On April 13, 2017, Bruce Guberman, M.D., performed an independent medical evaluation in which he diagnosed chronic post traumatic lumbosacral sprain superimposed on preexisting lumbar spine disease. He placed Mr. O'Neal in Category II-B from Table 75 of the American Medical Association's Guides for 5% impairment. Range of motion measurements showed 5% impairment. This was combined with the prior 5% for a total of 10% impairment. Dr. Guberman placed Mr. O'Neal in Lumbar Category II of West Virginia Code of State Rules § 85-20-C (2006) which allows for between 5-8% impairment. The impairment rating was therefore adjusted to 8%. Dr. Guberman opined that Mr. O'Neal had no symptoms or range of motion impairment prior to the compensable injury; therefore, though he had preexisting degenerative changes, the impairment was found to be entirely due to the compensable injury.

         Prasadarao Mukkamala, M.D., performed an independent medical evaluation on October 18, 2017, in which he found 6% impairment for range of motion and 5% impairment under Table 75 of the American Medical Association's Guides for a combined total of 11% impairment. He then placed Mr. O'Neal in Lumbar Category II of West Virginia Code of State Rules § 85-20-C and adjusted the impairment to 8%. He apportioned 4% to preexisting degenerative spondyloarthropathy and 4% to the compensable injury. He opined that Dr. Guberman failed to apportion his impairment rating for preexisting degenerative changes. Dr. Mukkamala found that Dr. Kropac noted nineteen days after the compensable injury that Mr. O'Neal had experienced back pain for a year. Therefore, he was symptomatic prior to the compensable injury.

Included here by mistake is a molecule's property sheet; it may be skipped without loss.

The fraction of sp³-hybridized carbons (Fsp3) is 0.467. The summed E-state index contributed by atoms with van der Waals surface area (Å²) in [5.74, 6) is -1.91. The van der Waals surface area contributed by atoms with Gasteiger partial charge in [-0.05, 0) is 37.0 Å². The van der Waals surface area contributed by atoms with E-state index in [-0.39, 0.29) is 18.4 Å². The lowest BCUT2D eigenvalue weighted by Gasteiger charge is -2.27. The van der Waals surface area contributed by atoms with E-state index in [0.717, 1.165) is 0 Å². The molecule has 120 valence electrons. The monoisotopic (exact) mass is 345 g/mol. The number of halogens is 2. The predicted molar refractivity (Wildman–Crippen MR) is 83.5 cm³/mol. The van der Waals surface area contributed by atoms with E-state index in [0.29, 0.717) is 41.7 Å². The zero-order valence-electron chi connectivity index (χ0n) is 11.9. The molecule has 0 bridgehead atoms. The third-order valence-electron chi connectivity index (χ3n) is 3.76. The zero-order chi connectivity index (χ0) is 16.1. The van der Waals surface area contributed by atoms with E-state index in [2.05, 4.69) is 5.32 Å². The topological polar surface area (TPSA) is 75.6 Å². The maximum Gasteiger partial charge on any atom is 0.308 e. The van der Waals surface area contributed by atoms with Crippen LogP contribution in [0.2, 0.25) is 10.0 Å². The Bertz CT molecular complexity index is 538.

The Office of Judges reversed the claims administrator's decision and granted a 4% permanent partial disability award on December 12, 2017. It found that Mr. O'Neal had preexisting back issues as evidenced by Dr. Kropac's treatment note, which cited a 2013 MRI. The 2014 post injury MRI showed degenerative changes with protrusions. The radiologist referred to the June 12, 2013, MRI which showed advanced degenerative changes. The Office of Judges therefore concluded that Dr. Guberman was incorrect in his conclusion that Mr. O'Neal had no back problems prior to the compensable injury. The Office of Judges determined that the reports of Drs. Landis and Mukkamala were of equal evidentiary weight and therefore Mr. O'Neal should be awarded 4% impairment. The Board of Review adopted the findings of fact and conclusions of law of the Office of Judges and affirmed its Order on May 25, 2018.

         After review, we agree with the reasoning and conclusions of the Office of Judges as affirmed by the Board of Review. Pursuant to West Virginia Code § 23-4-1g (2018), if after weighing all of the evidence, there exists an equal amount of weight for each side, the resolution that is most consistent with the claimant's position shall be adopted. The reports of Drs. Landis and Mukkamala are both reliable and credible. The Office of Judges committed no error in relying on the report of Dr. Mukkamala.

         For the foregoing reasons, we find that the decision of the Board of Review is not in clear violation of any constitutional or statutory provision, nor is it clearly the result of erroneous conclusions of law, nor is it based upon a material misstatement or mischaracterization of the evidentiary record. Therefore, the decision of the Board of Review is affirmed.

         Affirmed.

          CONCURRED IN BY: Chief Justice Elizabeth D. Walker Justice Margaret L. Workman Justice Tim Armstead Justice Evan ...